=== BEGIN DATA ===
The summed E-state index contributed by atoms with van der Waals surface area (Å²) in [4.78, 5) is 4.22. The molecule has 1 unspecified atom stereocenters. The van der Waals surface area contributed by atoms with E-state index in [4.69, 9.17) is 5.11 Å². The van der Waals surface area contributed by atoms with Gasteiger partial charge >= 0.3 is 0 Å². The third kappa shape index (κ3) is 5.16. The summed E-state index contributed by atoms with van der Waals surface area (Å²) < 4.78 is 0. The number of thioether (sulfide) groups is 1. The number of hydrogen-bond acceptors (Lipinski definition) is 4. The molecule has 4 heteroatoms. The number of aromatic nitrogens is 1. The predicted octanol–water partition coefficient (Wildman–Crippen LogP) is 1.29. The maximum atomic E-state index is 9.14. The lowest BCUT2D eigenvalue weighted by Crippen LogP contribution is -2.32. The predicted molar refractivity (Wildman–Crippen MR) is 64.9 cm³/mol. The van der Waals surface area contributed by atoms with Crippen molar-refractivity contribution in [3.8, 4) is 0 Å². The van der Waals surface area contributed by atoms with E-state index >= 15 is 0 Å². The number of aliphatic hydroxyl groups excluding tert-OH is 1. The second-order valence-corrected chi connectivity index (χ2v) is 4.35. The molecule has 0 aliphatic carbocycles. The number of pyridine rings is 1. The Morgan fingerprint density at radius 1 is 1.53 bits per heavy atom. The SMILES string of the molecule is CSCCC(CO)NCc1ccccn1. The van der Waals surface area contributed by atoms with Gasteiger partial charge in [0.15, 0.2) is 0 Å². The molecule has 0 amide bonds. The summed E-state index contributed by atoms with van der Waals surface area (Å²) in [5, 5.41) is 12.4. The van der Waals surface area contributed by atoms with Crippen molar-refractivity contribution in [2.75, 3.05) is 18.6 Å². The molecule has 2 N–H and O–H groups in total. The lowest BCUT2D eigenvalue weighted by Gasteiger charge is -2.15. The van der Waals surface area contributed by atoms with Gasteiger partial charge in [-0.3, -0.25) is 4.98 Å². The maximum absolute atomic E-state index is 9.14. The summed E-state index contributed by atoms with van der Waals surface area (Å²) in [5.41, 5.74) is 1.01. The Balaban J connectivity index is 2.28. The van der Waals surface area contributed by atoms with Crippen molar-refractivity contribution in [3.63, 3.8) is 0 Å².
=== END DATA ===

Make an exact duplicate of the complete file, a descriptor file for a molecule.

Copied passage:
The summed E-state index contributed by atoms with van der Waals surface area (Å²) in [4.78, 5) is 4.22. The molecule has 1 unspecified atom stereocenters. The van der Waals surface area contributed by atoms with E-state index in [4.69, 9.17) is 5.11 Å². The van der Waals surface area contributed by atoms with Gasteiger partial charge >= 0.3 is 0 Å². The third kappa shape index (κ3) is 5.16. The summed E-state index contributed by atoms with van der Waals surface area (Å²) < 4.78 is 0. The number of thioether (sulfide) groups is 1. The number of hydrogen-bond acceptors (Lipinski definition) is 4. The molecule has 4 heteroatoms. The number of aromatic nitrogens is 1. The predicted octanol–water partition coefficient (Wildman–Crippen LogP) is 1.29. The maximum atomic E-state index is 9.14. The lowest BCUT2D eigenvalue weighted by Crippen LogP contribution is -2.32. The predicted molar refractivity (Wildman–Crippen MR) is 64.9 cm³/mol. The van der Waals surface area contributed by atoms with Crippen molar-refractivity contribution in [3.8, 4) is 0 Å². The van der Waals surface area contributed by atoms with E-state index >= 15 is 0 Å². The number of aliphatic hydroxyl groups excluding tert-OH is 1. The second-order valence-corrected chi connectivity index (χ2v) is 4.35. The molecule has 0 aliphatic carbocycles. The number of pyridine rings is 1. The Morgan fingerprint density at radius 1 is 1.53 bits per heavy atom. The SMILES string of the molecule is CSCCC(CO)NCc1ccccn1. The van der Waals surface area contributed by atoms with Gasteiger partial charge in [0.15, 0.2) is 0 Å². The molecule has 0 amide bonds. The summed E-state index contributed by atoms with van der Waals surface area (Å²) in [5, 5.41) is 12.4. The van der Waals surface area contributed by atoms with Crippen molar-refractivity contribution in [2.75, 3.05) is 18.6 Å². The molecule has 2 N–H and O–H groups in total. The lowest BCUT2D eigenvalue weighted by Gasteiger charge is -2.15. The van der Waals surface area contributed by atoms with Gasteiger partial charge in [-0.3, -0.25) is 4.98 Å². The maximum absolute atomic E-state index is 9.14. The summed E-state index contributed by atoms with van der Waals surface area (Å²) in [5.41, 5.74) is 1.01. The Balaban J connectivity index is 2.28. The van der Waals surface area contributed by atoms with Crippen molar-refractivity contribution in [3.63, 3.8) is 0 Å².